M16 and NGC6611 (Eagle Nebula)
M16 is an open cluster of stars in the constellation Serpens Cauda located at a distance of approximately 7,000 light years. NGC6611, the Eagle Nebula, surrounds the cluster and is comprised of a great interstellar cloud of gas and dust. This region, like the Orion Nebula, is a stellar breeding ground where new star formation continues in the region of the dark "elephant trunks," which are visible at the lower center of this image. These trunks or pillars were labeled the "pillars of creation" when the Hubble Telescope famously imaged this region in 1995 (see below).
These famous pillars may have been destroyed by a nearby star that exploded as a supernova around 8000-9000 years ago according to data obtained with the Spitzer space telescope. Since the nebula is about 7000 light years away, the supernova would have been visible to humans around 1000-2000 years ago and astronomers believe that about 2000 years later the pillars were destroyed by the blast. This means that in about another 1000 years the pillars may not be visible. If true, this is a fascinating example of the fact that astronomers look into the past by observing distant objects. The pillars I imaged in 2008 may no longer exist but my camera caught a glimpse of how the nebula looked 7000 years ago.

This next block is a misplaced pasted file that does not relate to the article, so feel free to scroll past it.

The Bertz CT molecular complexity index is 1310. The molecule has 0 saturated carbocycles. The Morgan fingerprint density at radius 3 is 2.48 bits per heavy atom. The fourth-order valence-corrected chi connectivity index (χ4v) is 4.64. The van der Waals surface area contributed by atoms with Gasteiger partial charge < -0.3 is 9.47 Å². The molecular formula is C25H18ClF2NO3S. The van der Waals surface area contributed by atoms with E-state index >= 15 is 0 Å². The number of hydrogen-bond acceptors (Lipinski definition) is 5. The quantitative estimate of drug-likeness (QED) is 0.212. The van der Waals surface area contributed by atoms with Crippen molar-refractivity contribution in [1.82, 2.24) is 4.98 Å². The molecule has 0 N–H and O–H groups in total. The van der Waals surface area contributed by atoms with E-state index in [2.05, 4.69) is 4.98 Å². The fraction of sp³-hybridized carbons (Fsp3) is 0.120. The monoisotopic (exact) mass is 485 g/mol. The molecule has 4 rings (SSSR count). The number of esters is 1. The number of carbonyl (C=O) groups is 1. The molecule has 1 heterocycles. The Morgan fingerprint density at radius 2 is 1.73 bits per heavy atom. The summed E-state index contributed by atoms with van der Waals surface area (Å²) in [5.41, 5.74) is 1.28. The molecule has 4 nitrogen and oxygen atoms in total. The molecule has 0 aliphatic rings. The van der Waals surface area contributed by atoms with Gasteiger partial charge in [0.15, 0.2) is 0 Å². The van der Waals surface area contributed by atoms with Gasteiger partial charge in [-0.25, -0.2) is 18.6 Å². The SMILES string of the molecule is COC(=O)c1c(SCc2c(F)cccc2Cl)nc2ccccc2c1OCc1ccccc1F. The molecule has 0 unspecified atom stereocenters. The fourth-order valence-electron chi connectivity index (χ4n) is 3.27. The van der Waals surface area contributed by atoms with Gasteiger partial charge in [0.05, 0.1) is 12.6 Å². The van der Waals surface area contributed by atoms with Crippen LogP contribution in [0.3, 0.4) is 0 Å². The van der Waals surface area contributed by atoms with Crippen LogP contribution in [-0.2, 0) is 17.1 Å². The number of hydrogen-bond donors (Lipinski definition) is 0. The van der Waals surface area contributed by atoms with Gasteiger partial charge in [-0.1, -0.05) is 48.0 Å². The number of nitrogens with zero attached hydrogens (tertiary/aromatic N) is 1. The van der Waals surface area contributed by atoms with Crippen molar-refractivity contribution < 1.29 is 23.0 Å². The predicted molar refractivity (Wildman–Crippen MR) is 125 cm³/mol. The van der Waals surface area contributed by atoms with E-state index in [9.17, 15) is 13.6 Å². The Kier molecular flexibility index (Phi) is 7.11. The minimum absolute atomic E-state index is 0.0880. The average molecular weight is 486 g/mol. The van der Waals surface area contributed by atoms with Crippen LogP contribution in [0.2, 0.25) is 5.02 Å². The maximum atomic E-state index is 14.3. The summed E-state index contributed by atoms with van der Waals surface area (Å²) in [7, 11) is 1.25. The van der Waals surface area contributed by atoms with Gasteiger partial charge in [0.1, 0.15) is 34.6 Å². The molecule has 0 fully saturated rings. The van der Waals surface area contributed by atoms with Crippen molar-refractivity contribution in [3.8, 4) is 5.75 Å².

This image is an LRGB composite from a 34-minute luminance image combined with 10-minute red, green and blue images obtained on the morning of 26 July 2008. The image was obtained through a William Optics FLT110 4.3" f/7 refractor with an SXV-H9 CCD camera.
Additional information and images can be found at at the SEDS Messier Catalog - M16 and also at Wikipedia - Eagle Nebula.
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